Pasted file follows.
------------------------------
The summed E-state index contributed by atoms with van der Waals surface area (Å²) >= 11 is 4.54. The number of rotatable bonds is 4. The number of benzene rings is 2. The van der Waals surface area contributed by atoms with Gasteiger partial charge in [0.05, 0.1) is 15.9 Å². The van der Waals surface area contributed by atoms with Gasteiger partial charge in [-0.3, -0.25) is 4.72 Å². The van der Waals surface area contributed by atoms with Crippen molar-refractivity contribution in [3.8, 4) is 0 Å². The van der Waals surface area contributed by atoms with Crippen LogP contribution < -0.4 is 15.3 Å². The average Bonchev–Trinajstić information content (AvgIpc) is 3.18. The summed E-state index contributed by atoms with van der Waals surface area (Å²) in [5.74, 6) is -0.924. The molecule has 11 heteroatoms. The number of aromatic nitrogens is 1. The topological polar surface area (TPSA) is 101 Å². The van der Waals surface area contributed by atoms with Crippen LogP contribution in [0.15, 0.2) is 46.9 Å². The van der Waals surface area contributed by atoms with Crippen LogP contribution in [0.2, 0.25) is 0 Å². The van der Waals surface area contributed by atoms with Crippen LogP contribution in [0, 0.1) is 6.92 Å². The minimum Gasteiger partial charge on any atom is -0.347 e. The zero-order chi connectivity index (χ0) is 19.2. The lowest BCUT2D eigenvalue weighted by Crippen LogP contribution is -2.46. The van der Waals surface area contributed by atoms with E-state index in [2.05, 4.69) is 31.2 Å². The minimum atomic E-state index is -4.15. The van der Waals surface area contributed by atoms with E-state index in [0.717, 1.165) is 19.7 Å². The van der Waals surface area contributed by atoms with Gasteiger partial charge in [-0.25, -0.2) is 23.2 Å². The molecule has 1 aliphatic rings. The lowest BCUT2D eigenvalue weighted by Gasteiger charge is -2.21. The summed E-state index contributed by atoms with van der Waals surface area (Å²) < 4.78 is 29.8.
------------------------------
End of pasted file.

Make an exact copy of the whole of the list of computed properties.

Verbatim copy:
The summed E-state index contributed by atoms with van der Waals surface area (Å²) >= 11 is 4.54. The number of rotatable bonds is 4. The number of benzene rings is 2. The van der Waals surface area contributed by atoms with Gasteiger partial charge in [0.05, 0.1) is 15.9 Å². The van der Waals surface area contributed by atoms with Gasteiger partial charge in [-0.3, -0.25) is 4.72 Å². The van der Waals surface area contributed by atoms with Crippen molar-refractivity contribution in [3.8, 4) is 0 Å². The van der Waals surface area contributed by atoms with Crippen LogP contribution < -0.4 is 15.3 Å². The average Bonchev–Trinajstić information content (AvgIpc) is 3.18. The summed E-state index contributed by atoms with van der Waals surface area (Å²) in [5.74, 6) is -0.924. The molecule has 11 heteroatoms. The number of aromatic nitrogens is 1. The topological polar surface area (TPSA) is 101 Å². The van der Waals surface area contributed by atoms with Crippen LogP contribution in [0.15, 0.2) is 46.9 Å². The van der Waals surface area contributed by atoms with Crippen LogP contribution in [0.2, 0.25) is 0 Å². The van der Waals surface area contributed by atoms with Crippen LogP contribution in [0, 0.1) is 6.92 Å². The minimum Gasteiger partial charge on any atom is -0.347 e. The zero-order chi connectivity index (χ0) is 19.2. The lowest BCUT2D eigenvalue weighted by Crippen LogP contribution is -2.46. The van der Waals surface area contributed by atoms with E-state index in [2.05, 4.69) is 31.2 Å². The minimum atomic E-state index is -4.15. The van der Waals surface area contributed by atoms with E-state index in [0.717, 1.165) is 19.7 Å². The van der Waals surface area contributed by atoms with Gasteiger partial charge in [-0.25, -0.2) is 23.2 Å². The molecule has 1 aliphatic rings. The lowest BCUT2D eigenvalue weighted by Gasteiger charge is -2.21. The summed E-state index contributed by atoms with van der Waals surface area (Å²) < 4.78 is 29.8.